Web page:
Properties of snail shell-immobilized lipase of Aspergillus pseudotamarii and its application in butyl butyrate synthesis


  • Emmanuel O Garuba Dept of Microbiology, University of Ibadan, Ibadan, Nigeria
  • Opeyemi Otemoye Dept of Microbiology, University of Ibadan, Ibadan, Nigeria


Agro waste, immobilization, lipase, cross-linking, Aspergillus sp


In this study, attempts were made to evaluate shells of egg and snail, crystal beads, and kaolin clay as suitable carriers for the immobilization of purified lipase produced by Aspergillus pseudotamarii. The free and immobilized lipases were characterized and applied in the synthesis of butyl butyrate. Snail shell yielded 84.17% immobilization efficiency, surpassing other carriers. Optimal activity occurred at 40℃ and 45℃, yielding 2.0U/ml and 3.0U/ml for free and immobilized lipase, respectively. Immobilized lipase demonstrated superior thermal stability (62.6% vs. 0% at 300 min). pH influenced activity, with maxima at pH 7 and 6.5 for immobilized and free lipase. Kinetic parameters: Km, Vmax—3.17mM, 0.549 µM/min (free); 0.214mM, 0.894 µM/min (immobilized). Immobilized lipase exhibited better storage stability. Butyl butyrate synthesis favored immobilized lipase (71.85% vs. 52.38% yield). Optimization studies showed that the immobilized lipase achieved the highest conversion yield at a shorter reaction time and higher temperature compared to the free lipase. The immobilized lipase also exhibited excellent reusability, maintaining a stable conversion yield over multiple cycles. Overall, the immobilized lipase on snail shell showed promising characteristics and potential for butyl butyrate synthesis.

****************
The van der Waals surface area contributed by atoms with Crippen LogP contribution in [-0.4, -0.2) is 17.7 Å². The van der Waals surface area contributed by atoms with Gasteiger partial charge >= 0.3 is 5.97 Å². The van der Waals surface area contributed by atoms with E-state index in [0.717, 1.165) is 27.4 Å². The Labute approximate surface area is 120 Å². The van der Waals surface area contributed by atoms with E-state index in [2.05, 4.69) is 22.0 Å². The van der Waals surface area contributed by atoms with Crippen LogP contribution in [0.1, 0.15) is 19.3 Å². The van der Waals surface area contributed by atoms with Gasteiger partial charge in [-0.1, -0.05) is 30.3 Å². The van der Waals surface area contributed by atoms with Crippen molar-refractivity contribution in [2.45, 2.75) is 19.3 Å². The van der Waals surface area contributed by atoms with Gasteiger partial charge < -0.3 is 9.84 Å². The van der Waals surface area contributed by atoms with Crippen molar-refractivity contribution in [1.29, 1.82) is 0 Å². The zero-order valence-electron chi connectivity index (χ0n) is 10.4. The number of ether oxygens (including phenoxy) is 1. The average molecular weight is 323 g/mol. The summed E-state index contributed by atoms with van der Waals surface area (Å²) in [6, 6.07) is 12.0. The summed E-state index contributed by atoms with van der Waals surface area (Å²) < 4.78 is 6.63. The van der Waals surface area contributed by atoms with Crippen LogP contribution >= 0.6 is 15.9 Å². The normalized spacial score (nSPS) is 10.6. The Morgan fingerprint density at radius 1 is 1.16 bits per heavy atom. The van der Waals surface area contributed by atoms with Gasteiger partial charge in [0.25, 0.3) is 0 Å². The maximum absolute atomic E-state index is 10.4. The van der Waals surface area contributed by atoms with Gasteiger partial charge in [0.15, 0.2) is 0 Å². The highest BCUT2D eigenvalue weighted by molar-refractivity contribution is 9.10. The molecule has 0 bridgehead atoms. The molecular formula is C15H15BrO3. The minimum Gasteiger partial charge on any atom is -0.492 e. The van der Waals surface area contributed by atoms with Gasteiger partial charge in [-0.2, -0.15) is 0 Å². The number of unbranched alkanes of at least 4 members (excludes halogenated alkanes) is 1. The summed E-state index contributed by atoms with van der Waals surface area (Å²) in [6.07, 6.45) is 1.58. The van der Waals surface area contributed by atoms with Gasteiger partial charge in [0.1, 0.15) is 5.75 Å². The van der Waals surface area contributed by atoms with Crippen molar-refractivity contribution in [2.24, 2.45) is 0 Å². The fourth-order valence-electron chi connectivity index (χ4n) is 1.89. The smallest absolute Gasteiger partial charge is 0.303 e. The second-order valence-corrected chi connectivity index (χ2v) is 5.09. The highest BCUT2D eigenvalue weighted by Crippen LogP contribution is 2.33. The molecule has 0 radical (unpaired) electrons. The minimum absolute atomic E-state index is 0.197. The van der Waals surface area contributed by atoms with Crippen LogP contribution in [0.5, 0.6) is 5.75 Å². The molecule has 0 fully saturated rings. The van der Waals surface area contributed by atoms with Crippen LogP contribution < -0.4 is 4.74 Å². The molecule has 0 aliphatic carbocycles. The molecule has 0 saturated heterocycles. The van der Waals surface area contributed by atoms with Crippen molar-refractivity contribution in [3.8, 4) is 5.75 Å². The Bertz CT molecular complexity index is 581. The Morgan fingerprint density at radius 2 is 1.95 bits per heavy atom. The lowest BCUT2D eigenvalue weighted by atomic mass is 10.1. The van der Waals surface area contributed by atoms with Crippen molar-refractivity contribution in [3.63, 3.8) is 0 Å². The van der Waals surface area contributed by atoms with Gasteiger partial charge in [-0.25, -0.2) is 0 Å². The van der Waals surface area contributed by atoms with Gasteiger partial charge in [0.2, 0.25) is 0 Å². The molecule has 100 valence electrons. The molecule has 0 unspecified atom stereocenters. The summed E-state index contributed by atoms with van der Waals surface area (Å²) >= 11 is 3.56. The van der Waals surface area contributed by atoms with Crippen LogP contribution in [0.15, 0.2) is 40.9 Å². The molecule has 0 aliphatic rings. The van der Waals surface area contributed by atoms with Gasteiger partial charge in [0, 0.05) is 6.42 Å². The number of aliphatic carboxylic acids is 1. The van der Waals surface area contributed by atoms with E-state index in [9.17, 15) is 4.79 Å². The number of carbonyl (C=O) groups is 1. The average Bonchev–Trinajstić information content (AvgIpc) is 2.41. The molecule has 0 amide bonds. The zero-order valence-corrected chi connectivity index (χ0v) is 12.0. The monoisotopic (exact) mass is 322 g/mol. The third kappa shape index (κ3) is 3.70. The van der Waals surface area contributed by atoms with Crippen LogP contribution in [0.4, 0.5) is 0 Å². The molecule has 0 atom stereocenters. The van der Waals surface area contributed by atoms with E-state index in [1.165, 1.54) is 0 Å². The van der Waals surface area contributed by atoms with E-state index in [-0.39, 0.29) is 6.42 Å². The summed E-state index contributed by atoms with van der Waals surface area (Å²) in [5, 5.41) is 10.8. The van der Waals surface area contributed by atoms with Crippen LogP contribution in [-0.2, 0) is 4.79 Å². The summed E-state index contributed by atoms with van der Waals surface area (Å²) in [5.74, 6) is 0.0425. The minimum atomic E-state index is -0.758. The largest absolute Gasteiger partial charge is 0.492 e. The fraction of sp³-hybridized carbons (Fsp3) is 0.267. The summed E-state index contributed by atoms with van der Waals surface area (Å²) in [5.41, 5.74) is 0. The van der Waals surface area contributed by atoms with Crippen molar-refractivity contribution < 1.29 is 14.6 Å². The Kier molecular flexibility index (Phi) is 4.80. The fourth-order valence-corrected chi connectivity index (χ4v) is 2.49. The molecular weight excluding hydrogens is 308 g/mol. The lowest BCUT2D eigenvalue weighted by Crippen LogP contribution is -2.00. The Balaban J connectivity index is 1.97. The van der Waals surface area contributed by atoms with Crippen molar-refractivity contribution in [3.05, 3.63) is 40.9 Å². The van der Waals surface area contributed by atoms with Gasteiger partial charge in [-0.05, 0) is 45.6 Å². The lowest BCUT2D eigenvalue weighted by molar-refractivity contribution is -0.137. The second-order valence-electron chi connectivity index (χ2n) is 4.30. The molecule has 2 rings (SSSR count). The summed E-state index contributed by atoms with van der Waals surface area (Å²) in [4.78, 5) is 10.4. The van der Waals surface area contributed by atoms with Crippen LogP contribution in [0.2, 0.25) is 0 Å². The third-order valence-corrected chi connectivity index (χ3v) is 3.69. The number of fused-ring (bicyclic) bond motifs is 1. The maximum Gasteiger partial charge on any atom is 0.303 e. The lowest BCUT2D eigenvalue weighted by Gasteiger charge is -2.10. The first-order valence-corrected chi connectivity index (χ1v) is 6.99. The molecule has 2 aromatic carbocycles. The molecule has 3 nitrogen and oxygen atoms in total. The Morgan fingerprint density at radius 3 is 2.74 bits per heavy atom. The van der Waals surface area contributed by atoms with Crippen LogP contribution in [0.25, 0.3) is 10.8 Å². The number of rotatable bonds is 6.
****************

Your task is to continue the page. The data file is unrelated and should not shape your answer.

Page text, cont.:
Biochemistry and Biotechnology